From a physical point of view it is expected that for all ,
where could possibly be equal to
Let consider the following dimensionless state transformation:
Let us consider also dimensionless time t and space z variables:
We shall assume in the rest of the paper that the coolant temperature is (i.e., ), since will be eliminated in the equation of the reconstruction error between the plan state and the observer state.
Then we obtain the following equivalent representation of the uncontrolled model (1)-(7):
with the boundary conditions
and the initial conditions
The parameters and are related to the original parameters as follows:
The real constants and are strictly positive, whereas the constant is strictly positive () for the exothermic reactions and strictly negative ( ) for the endothermic reactions. In this paper, we investigate the case of exothermic reaction (i.e., ), or equivalently the case when .
In the following sections, a conception of an exponential observer for the nonlinear system (8)-(12) is firstly given; then we state the existence of the global solution of the state estimator and prove that the estimation error converges exponentially to zero; at last, some conclusions and simulation results on the efficiency of the given conception can be obtained. The background of our approach can be found in [10, 11, 12].
2. Notations and Preliminaries
Let () be a real Banach space, is the infinitesimal generator of , is a continuous nonlinear function from a closed subset of into and is the identity operator on . Recall that
For the following uncontrolled abstract Cauchy problem
we sate this important theorem that ensures the existence of the global unique solution .
Theorem 2.1 (, p. 355) If the following conditions are satisfied:
i) is -invariant, i.e., for all ;
ii) For all,
iii) is continuous in and there exists such that the operator is dissipative on (i.e., ).
Then, (13) has a unique mild solution on , for all . Furthermore, if is defined on by, for all and , it is a nonlinear semigroup on with as its generator.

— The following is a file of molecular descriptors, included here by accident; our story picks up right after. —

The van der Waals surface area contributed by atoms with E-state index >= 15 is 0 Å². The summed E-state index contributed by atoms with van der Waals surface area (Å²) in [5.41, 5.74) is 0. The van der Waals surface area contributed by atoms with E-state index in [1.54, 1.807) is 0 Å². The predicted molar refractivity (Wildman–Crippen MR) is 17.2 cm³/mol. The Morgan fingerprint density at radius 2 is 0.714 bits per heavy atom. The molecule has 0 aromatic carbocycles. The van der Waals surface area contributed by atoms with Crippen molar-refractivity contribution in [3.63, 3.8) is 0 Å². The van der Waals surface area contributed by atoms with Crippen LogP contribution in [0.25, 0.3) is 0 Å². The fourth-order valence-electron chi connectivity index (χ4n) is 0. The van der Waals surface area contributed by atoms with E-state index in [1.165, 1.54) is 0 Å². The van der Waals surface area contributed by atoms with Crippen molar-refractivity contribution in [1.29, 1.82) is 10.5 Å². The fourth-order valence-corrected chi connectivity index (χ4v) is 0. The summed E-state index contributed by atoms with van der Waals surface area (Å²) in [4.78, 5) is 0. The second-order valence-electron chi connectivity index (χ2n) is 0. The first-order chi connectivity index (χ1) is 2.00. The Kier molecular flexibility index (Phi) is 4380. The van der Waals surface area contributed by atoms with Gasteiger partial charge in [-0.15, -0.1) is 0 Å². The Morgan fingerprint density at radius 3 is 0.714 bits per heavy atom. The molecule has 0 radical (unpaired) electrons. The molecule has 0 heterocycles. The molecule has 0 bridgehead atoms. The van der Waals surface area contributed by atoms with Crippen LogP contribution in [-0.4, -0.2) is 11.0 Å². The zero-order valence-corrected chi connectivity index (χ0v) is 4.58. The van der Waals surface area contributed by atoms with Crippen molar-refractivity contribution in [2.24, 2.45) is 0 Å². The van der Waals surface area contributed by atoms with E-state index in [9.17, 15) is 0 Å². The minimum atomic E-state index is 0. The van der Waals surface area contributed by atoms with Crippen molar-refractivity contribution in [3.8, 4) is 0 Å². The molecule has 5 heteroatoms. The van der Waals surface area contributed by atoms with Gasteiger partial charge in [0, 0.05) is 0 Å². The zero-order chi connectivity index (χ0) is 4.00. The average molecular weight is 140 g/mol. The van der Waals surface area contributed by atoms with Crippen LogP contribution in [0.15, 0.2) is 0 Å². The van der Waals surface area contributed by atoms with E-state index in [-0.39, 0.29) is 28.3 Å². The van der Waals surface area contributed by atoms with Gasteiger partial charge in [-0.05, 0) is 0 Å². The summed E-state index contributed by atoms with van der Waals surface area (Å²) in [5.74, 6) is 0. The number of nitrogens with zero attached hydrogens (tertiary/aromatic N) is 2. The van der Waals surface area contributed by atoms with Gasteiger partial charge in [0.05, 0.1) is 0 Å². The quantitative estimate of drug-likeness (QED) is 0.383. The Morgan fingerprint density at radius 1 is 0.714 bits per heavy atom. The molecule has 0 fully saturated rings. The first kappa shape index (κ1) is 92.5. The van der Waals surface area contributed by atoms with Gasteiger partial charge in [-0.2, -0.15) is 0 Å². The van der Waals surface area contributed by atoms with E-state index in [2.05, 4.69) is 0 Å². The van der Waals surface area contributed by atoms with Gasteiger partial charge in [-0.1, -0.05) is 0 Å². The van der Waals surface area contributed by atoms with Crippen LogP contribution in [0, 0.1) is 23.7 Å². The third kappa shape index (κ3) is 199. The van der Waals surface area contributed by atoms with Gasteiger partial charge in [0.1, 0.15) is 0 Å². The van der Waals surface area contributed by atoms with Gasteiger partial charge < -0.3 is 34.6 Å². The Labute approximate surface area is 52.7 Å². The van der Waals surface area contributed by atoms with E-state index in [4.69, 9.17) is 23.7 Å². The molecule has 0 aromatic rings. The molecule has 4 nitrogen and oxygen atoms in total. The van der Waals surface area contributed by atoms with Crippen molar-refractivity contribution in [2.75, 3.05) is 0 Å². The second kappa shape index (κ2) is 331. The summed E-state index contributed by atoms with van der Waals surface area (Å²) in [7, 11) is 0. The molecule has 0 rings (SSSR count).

We state also the following Theorem that will be needed to prove the exponential convergence of the estimation error.
Theorem 2.2 (, p. 109) Let be the infinitesimal generator of a -semigroup and is linear bounded operator on . The operator is the infinitesimal generator of a -semigroup which is the unique solution of the equation
For all . If in addition, , then
Throughout the sequel, we assume , the Hilbert space with the usual inner product , for all and in , and the induced norm defined by , for all .
for all given for all given and is a positive cone. Let be a linear operator on , then is said to be positive linear operator if , for all , or equivalently.
As a useful criterion for the invariance condition given by (i) of Theorem 2.1, we have the following proposition.
Proposition 2.3  Let T(t) be a strongly continuous semigroup of bounded linear operators on a real Banach lattice, generated by , such that for all for some and , then: is positive if and only if the resolvent operator is a positive linear operator for all
3. Semi-linear State Estimator
The (PDEs) (8)-(12) describing the exothermic reactor
where is the linear operator defined by:
It is shown in  that the linear operator A is the infinitesimal generator of a -semigroup of bounded linear operators on H, given by
Where and are the -semigroups generated, respectively, by and .
Remark 3.1 i) It is shown in  that for all , (which is equivalent, by Proposition 2.3, to ), and , for all .
ii) The -semigroup is exponentially stable (see ), i.e. there exist constants such that
In particular, , for all , with . Moreover, there exists a time, such that
The nonlinear operator N is defined on
for all in ,
Hereafter we consider measurements of the state vector are available at the reactor output only. In this case, the output function is defined as follows: we consider a (very small) finite interval at the reactor output such that:
Where, if and elsewhere, with is a small number. The observer operator is linear bounded. For all ,
The adjoin operator of is defined for all by: